Byline: Helen Campbell; 1879-04-01; Sunday Afternoon; pages 317-323Article Links
"Civilization! Oh, how I detest that word!" said the Bachelor of the company, throwing away his paper and marching up and down the room. "Here is this report from the Board of Health, and I defy you to find in the darkest of the dark ages anything worse than the condition of the tenement houses of this city. I believe the peasant of the thirteenth century to have been incomparably better off than the man of the same social grade to-day. Suppose he did live in a windowless hut with an earth floor. At least the air of heaven could find its way in. Is there anything in the imaginations of either Milton or Swedenborg, fouler or more pestilential than the sewage and sink exhalations surrounding and permeating those horrible structures. Leave thorn, however, and take this very one we are in."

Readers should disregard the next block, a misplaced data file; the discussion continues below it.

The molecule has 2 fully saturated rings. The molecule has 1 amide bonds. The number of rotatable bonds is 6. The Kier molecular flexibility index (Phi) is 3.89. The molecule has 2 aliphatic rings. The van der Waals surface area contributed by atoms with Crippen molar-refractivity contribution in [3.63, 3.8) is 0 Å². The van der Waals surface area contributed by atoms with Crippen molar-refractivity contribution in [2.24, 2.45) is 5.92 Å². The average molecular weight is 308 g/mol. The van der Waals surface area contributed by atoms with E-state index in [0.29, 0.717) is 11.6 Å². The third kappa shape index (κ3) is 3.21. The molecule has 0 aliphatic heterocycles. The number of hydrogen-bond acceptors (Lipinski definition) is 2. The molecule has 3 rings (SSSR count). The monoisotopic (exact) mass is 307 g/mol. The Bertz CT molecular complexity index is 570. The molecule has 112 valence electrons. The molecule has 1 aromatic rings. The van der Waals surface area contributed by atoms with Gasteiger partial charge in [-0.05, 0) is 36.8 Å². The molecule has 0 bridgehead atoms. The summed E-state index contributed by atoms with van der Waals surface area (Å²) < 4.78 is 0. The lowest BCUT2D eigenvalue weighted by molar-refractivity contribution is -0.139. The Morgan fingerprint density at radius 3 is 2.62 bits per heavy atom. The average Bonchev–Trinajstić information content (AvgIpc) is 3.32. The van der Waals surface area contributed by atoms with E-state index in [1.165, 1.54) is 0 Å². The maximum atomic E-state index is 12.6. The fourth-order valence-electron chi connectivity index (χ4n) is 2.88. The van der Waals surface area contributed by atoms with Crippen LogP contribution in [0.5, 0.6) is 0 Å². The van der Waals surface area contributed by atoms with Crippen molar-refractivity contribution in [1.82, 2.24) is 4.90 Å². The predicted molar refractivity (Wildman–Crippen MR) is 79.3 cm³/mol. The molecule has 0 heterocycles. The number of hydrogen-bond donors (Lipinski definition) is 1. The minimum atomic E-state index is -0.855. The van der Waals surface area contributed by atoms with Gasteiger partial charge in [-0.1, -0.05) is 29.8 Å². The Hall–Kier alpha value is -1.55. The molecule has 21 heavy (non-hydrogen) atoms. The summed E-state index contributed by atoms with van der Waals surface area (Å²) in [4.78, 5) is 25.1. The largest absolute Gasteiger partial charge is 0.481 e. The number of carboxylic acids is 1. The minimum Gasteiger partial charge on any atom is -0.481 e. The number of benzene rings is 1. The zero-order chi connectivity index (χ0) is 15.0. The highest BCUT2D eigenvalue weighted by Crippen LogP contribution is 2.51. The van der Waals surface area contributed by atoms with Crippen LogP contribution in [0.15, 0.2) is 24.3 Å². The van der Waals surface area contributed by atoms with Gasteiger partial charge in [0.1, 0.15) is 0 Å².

Description:This article recounts a meeting between a group of New York City's social reformers as they discuss how to best to deal with the problem of tenements. Campbell engages in debate with a person she calls "The Bachelor," who believes that the responsibility lies with the property owners and architects to design and administer humane housing to the city's poor. Campbell, on the other hand, believes that the legislators of New York must pass new housing and sanitary laws. Campbell's articles published in Sunday Afternoon, along with those in Lippincott's Magazine, were reprinted in a book titled "The Problem of the Poor" (1888).
Rights: Public domain, online article.